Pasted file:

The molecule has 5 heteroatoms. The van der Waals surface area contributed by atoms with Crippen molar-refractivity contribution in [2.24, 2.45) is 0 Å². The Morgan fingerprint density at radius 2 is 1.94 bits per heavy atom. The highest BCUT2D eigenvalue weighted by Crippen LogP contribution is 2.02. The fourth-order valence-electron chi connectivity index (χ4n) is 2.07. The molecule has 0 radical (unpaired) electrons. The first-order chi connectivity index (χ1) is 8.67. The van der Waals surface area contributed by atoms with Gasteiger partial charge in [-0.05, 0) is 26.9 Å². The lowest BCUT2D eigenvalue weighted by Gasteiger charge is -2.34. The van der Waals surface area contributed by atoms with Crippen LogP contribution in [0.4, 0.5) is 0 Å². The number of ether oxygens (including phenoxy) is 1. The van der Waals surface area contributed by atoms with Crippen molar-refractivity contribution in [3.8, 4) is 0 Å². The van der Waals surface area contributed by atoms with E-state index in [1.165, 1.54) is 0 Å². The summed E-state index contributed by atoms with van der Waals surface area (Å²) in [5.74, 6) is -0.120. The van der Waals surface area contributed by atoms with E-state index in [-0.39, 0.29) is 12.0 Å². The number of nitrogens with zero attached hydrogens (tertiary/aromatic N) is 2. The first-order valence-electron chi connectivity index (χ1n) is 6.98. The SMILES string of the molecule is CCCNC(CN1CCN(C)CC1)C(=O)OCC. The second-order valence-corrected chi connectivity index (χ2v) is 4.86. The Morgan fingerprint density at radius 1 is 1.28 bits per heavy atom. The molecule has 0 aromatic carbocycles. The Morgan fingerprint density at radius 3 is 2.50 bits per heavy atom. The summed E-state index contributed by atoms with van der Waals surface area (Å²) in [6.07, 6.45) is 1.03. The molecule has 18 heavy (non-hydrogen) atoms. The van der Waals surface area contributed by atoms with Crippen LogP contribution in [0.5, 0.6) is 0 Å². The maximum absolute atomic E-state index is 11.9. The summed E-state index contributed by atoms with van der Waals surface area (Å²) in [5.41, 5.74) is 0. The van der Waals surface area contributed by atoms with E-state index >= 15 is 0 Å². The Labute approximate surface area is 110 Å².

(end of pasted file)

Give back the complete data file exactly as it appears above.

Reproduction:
The molecule has 5 heteroatoms. The van der Waals surface area contributed by atoms with Crippen molar-refractivity contribution in [2.24, 2.45) is 0 Å². The Morgan fingerprint density at radius 2 is 1.94 bits per heavy atom. The highest BCUT2D eigenvalue weighted by Crippen LogP contribution is 2.02. The fourth-order valence-electron chi connectivity index (χ4n) is 2.07. The molecule has 0 radical (unpaired) electrons. The first-order chi connectivity index (χ1) is 8.67. The van der Waals surface area contributed by atoms with Gasteiger partial charge in [-0.05, 0) is 26.9 Å². The lowest BCUT2D eigenvalue weighted by Gasteiger charge is -2.34. The van der Waals surface area contributed by atoms with Crippen LogP contribution in [0.4, 0.5) is 0 Å². The number of ether oxygens (including phenoxy) is 1. The van der Waals surface area contributed by atoms with Crippen molar-refractivity contribution in [3.8, 4) is 0 Å². The van der Waals surface area contributed by atoms with E-state index in [1.165, 1.54) is 0 Å². The summed E-state index contributed by atoms with van der Waals surface area (Å²) in [5.74, 6) is -0.120. The van der Waals surface area contributed by atoms with E-state index in [-0.39, 0.29) is 12.0 Å². The number of nitrogens with zero attached hydrogens (tertiary/aromatic N) is 2. The first-order valence-electron chi connectivity index (χ1n) is 6.98. The SMILES string of the molecule is CCCNC(CN1CCN(C)CC1)C(=O)OCC. The second-order valence-corrected chi connectivity index (χ2v) is 4.86. The Morgan fingerprint density at radius 1 is 1.28 bits per heavy atom. The molecule has 0 aromatic carbocycles. The Morgan fingerprint density at radius 3 is 2.50 bits per heavy atom. The summed E-state index contributed by atoms with van der Waals surface area (Å²) in [6.07, 6.45) is 1.03. The molecule has 18 heavy (non-hydrogen) atoms. The van der Waals surface area contributed by atoms with Crippen LogP contribution in [0.5, 0.6) is 0 Å². The maximum absolute atomic E-state index is 11.9. The summed E-state index contributed by atoms with van der Waals surface area (Å²) in [5.41, 5.74) is 0. The van der Waals surface area contributed by atoms with E-state index >= 15 is 0 Å². The Labute approximate surface area is 110 Å².